This Duckling Nearly Drowned

This Duckling Nearly Drowned

A mother Mallard leads her ducklings to water as soon as possible after they hatch, but the water source she chooses isn't always safe!

This duckling's mother led him and his siblings to a swimming pool where, unfortunately, it was easy for the ducklings to get in, but impossible for them to get back out!

The homeowner spotted the ducklings struggling in the water and scooped them out with a net. This little one had clearly had a very hard time — he was chilled and gasping for breath. They brought him to WildCare.

Although ducklings can swim almost as soon as they hatch, they get tired and cold easily. Ducklings must be able to get out of the water to rest, preen, and warm up.

In most in-ground pools, and many ponds, the water level is six inches or more below the edge of the pool. This drop is easy for ducklings to navigate when they jump INTO the pool, but there's no way for them to get back out!

Because of this risk, WildCare recommends covering your pool.

If your pool is uncovered, remember to place "frog logs" (small floating platforms that connect with a ramp to the pool side) on all four sides of the pool to give ducklings or other animals a place to get out if needed!

You can purchase brandname FrogLogs at and they work really well, but it's fairly easy to build your own small floating platform with a short ramp to the side of the pool. Be sure that the ramp gives traction to tiny duckling or frog feet, and that the angle isn't too steep to allow escape.

In the video below, WildCare's Veterinarian has warmed the tiny bird with heated towels, and she then offers him some dextrose solution from a syringe to counteract hypoglycemia and give him some energy.

Every spring and summer during Wildlife Baby Season, WildCare takes in over a hundred orphaned baby Mallards. Sometimes they are brought in alone but it’s not uncommon for us to admit groups of eight or ten ducklings at once!

This spring has been unusual in that we have only admitted a trickle of single ducklings, meaning we didn't have a flock-mate for this fluffy baby. Once he had stabilized, we transferred him to our friends at International Bird Rescue, where they have several ducklings in care. He will grow up in care and be released with his new siblings once he's old enough.

Mallard Nests

Mallard females lay pale green eggs and can have more than a dozen in a single clutch. If you come across a duck nest, please don’t disturb it and definitely don’t try to move it, even if it seems like an unfavorable place for a nest.

It may be tempting to try and help mama duck by leaving some food nearby for her, but this can do more harm than good! The smell of food attracts hungry animals to an otherwise camouflaged and protected nest site. Predators and scavengers attracted by human-provided food will gladly eat the nutritious eggs.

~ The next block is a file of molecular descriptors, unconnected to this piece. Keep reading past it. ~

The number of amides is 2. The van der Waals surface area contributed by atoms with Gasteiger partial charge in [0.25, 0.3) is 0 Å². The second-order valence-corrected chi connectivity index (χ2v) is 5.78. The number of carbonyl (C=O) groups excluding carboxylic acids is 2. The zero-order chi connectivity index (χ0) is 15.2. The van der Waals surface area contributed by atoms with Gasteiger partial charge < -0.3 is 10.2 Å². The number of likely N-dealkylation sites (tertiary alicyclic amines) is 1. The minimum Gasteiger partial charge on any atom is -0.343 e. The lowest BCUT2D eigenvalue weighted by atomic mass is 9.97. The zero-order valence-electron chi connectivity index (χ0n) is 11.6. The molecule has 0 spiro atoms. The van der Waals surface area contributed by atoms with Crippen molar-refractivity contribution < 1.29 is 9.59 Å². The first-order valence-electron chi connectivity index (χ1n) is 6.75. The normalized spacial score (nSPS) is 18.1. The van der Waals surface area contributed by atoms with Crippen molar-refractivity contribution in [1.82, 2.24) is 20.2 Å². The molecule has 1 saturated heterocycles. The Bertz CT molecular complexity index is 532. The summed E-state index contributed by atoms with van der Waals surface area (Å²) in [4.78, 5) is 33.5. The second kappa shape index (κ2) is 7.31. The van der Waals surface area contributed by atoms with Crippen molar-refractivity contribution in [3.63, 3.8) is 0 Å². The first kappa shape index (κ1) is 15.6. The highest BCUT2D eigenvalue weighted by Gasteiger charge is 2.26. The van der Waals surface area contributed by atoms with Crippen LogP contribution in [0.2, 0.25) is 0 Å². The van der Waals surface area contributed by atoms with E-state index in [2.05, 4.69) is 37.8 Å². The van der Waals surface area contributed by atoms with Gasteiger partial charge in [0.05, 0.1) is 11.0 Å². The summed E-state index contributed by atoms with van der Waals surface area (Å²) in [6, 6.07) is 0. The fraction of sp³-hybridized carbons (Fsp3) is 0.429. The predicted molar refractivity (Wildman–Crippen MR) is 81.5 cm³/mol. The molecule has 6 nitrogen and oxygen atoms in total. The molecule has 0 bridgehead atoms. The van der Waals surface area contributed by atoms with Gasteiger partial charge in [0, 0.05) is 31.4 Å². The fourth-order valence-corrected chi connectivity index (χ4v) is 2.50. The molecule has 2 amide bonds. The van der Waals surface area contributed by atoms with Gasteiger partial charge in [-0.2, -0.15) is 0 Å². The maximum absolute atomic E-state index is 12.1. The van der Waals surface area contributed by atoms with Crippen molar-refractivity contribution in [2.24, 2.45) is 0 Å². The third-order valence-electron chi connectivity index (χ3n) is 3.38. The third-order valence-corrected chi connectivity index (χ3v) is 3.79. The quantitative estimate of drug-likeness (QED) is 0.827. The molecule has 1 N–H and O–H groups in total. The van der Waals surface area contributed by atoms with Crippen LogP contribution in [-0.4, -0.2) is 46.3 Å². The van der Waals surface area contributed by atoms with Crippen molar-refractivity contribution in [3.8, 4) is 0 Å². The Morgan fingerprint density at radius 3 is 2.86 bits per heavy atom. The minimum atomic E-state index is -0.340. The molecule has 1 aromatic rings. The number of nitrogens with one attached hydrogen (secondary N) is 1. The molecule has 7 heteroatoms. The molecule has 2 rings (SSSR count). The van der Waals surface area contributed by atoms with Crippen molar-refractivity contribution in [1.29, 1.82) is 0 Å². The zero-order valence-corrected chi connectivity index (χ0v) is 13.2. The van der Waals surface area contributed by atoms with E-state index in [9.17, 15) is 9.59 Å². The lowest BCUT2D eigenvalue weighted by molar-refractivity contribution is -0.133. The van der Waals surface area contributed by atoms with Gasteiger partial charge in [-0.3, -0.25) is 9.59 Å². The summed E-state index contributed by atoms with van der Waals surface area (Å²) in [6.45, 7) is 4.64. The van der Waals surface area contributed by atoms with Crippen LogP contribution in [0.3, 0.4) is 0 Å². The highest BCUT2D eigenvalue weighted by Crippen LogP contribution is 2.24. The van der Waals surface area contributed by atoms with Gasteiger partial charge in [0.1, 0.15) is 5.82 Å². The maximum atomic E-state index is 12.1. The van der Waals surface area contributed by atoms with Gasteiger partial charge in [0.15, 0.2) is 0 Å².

Photo © fotoparus / Adobe Stock

Photo © fotoparus / Adobe Stock

How You Can Help Ducklings This Spring

Most mallards choose nest sites that are relatively close to water, but depending on the area and its hazards, the presence of predators, and competition from other ducks, some will choose to nest a mile or more from the closest water source.

Ducklings are precocial, meaning they hatch wide-eyed and ready to go, only hanging around the nest area long enough for their fluffy down feathers to dry before following mom to water. Depending on where they nest, the journey can be treacherous; it’s not too hard to imagine how babies occasionally end up left behind and orphaned.

Photo © madscinbca / Adobe Stock

Here are some tips to help ducklings this spring:

  • Any duckling (or gosling!) who is alone needs immediate rescue and care. A group of ducklings needs help if they are truly alone, but be cautious about "kidnapping" ducklings whose mother may be just around the next bend waiting for them. If you see ducklings, but no mom, watch from a distance. If you don't spot mom after a few minutes, or if the ducklings appear to be in distress (peeping, swimming frantically), they may be orphaned. Call WildCare for advice at 415-456-7283.
  • If you see a lone duckling, call us immediately at 415-456-7283 and we can walk you through the best way to rescue the little one.
  • Listen for stranded ducklings in storm drains! It's easy for ducklings to get separated from their families by rushing water in gutters. If you hear the tell-tale peeping of a duckling in distress below a sewer grate, call WildCare. In Marin County, Marin Humane will be able to help. In other counties or states, the local fire department (call the non-emergency line) may be your best bet to mobilize help for the wayward ducklings.
  • If you see a Mallard family crossing a road and it is SAFE FOR YOU TO DO SO, consider helping them across by alerting other drivers to slow down.
  • Help WildCare be ready for the next group of ducklings headed our way! Donate now!